“Chateau de Chenonceau: a gem on the river Cher”
Monica, Gary, Vicky & I arrived at Chateau de Chenonceau much later than planned. I wanted to paint the chateau in watercolor but time was against me. Although it was late summer in Northern Europe (it doesn’t get dark until later), I opted to draw the chateau rather than paint it. Charcoal is fast and almost like painting in the sense that you can cover a lot of ground in a short span of time.
The chateau has a very interesting design and its history is equally interesting: the property – as a manor – goes back to the 11th Century and the chateau was built sometime during the 15th Century. In 1547, when 28-year-old Henry II succeeded his father as King of France, his beautiful mistress, Diane de Poitiers, a widow of a long deceased Count, was 48. It is believed that Henry’s father also had been intimate with Diane. Henry gave Chenonceau to Diane as a gift of love. Diane later became a Duchess and was one of the most influential women in the kingdom. Henry’s Queen, Catherine de Medici, was extremely jealous of Henry’s attraction to Diane as well as her power & influence over state affairs. Catherine even had a hole drilled into their bedroom at Chenonceau to see why Henry was so enthralled with a woman 20 years his senior. Diane made vast improvements at Chenonceau including incredible gardens on the property. After Henry was killed in a jousting tournament in 1559, Catherine de Medici began her revenge on Diane de Poitiers by booting her out of the Chenonceau digs. Eager to erase Diane’s presence at Chenonceau, Catherine took on ambitious projects of improving the estate, including a garden that put Diane’s to shame….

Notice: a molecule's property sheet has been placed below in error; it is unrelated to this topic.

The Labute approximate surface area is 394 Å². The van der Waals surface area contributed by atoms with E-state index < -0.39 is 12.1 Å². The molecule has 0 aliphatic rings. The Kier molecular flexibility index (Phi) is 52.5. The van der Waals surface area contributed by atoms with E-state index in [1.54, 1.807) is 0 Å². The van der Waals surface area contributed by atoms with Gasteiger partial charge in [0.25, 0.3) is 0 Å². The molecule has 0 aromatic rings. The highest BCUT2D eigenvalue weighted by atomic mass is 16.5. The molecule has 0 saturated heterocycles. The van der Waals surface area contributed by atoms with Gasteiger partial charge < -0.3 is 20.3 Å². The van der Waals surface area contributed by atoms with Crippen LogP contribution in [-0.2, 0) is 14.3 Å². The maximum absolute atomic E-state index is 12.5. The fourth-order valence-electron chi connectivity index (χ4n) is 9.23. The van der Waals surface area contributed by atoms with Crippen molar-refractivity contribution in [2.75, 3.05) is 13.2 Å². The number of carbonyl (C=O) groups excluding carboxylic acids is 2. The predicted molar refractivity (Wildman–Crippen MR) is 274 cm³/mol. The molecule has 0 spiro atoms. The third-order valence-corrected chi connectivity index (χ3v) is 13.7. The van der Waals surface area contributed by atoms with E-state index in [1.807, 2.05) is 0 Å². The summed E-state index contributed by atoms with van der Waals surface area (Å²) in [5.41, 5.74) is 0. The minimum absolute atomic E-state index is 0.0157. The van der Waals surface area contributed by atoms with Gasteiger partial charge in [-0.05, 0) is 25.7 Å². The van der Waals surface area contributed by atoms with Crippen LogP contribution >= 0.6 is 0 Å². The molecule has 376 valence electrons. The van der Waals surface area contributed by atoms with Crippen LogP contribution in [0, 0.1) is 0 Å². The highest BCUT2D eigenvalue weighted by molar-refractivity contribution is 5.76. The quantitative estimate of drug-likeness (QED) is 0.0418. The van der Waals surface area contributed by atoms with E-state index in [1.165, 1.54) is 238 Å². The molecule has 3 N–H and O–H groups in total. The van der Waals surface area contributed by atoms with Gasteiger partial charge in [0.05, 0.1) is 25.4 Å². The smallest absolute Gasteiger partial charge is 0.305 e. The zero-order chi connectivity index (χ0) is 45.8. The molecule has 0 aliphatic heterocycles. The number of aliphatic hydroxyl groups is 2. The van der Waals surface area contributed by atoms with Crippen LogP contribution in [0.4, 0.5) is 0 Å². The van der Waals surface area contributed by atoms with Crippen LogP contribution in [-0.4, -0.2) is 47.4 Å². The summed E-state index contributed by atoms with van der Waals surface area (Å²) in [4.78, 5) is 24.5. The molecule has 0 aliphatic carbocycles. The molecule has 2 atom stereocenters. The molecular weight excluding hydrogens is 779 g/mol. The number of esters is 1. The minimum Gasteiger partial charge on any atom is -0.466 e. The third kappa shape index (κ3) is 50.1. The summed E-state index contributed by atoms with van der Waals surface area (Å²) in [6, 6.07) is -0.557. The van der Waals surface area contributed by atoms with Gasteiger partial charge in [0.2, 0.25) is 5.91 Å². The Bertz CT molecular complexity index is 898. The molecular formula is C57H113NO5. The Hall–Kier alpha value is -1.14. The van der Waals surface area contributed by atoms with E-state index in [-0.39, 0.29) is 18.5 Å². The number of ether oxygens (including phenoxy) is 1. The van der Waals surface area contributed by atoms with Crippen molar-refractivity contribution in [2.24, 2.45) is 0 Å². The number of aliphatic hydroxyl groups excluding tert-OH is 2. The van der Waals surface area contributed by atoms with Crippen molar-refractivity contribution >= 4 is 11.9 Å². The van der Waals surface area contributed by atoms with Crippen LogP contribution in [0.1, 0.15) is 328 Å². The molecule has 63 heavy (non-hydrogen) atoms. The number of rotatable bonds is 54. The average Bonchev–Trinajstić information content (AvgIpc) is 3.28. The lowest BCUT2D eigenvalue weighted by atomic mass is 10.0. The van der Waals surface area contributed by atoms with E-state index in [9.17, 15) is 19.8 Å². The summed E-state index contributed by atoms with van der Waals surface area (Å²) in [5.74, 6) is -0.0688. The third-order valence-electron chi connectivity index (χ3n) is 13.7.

It was from this garden – along the river – where I chose to sketch the chateau. I worked diligently for an hour or so, then we broke for a marvelous picnic of sausages, bread, cheese, fruit & wine.
Read more about our visit: